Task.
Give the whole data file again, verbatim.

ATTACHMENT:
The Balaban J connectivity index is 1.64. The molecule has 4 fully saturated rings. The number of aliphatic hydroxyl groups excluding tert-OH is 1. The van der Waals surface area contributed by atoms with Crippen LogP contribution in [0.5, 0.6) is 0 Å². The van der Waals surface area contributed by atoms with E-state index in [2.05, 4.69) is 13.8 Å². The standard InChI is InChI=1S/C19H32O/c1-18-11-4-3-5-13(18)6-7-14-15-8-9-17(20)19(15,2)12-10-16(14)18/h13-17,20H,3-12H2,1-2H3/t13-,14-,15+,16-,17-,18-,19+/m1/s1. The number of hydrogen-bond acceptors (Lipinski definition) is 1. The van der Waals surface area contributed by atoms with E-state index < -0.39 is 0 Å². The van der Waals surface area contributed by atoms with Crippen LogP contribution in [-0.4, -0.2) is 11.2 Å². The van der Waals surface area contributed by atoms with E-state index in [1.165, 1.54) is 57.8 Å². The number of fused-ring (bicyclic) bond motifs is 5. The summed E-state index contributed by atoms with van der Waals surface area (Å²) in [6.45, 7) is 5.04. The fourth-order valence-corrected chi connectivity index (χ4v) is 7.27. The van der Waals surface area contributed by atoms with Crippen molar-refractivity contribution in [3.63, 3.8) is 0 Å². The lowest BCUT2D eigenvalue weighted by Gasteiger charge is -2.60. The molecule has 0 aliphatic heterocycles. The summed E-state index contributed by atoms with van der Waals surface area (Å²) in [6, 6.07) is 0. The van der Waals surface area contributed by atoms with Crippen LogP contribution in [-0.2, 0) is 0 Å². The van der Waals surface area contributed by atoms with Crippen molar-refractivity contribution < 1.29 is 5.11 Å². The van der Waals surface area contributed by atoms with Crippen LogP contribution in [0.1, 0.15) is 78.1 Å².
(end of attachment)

The Balaban J connectivity index is 1.64. The molecule has 4 fully saturated rings. The number of aliphatic hydroxyl groups excluding tert-OH is 1. The van der Waals surface area contributed by atoms with Crippen LogP contribution in [0.5, 0.6) is 0 Å². The van der Waals surface area contributed by atoms with E-state index in [2.05, 4.69) is 13.8 Å². The standard InChI is InChI=1S/C19H32O/c1-18-11-4-3-5-13(18)6-7-14-15-8-9-17(20)19(15,2)12-10-16(14)18/h13-17,20H,3-12H2,1-2H3/t13-,14-,15+,16-,17-,18-,19+/m1/s1. The number of hydrogen-bond acceptors (Lipinski definition) is 1. The van der Waals surface area contributed by atoms with E-state index < -0.39 is 0 Å². The van der Waals surface area contributed by atoms with Crippen LogP contribution in [-0.4, -0.2) is 11.2 Å². The van der Waals surface area contributed by atoms with E-state index in [1.165, 1.54) is 57.8 Å². The number of fused-ring (bicyclic) bond motifs is 5. The summed E-state index contributed by atoms with van der Waals surface area (Å²) in [6.45, 7) is 5.04. The fourth-order valence-corrected chi connectivity index (χ4v) is 7.27. The van der Waals surface area contributed by atoms with Crippen molar-refractivity contribution in [3.63, 3.8) is 0 Å². The lowest BCUT2D eigenvalue weighted by Gasteiger charge is -2.60. The molecule has 0 aliphatic heterocycles. The summed E-state index contributed by atoms with van der Waals surface area (Å²) in [6, 6.07) is 0. The van der Waals surface area contributed by atoms with Crippen LogP contribution in [-0.2, 0) is 0 Å². The van der Waals surface area contributed by atoms with Crippen molar-refractivity contribution < 1.29 is 5.11 Å². The van der Waals surface area contributed by atoms with Crippen LogP contribution in [0.1, 0.15) is 78.1 Å².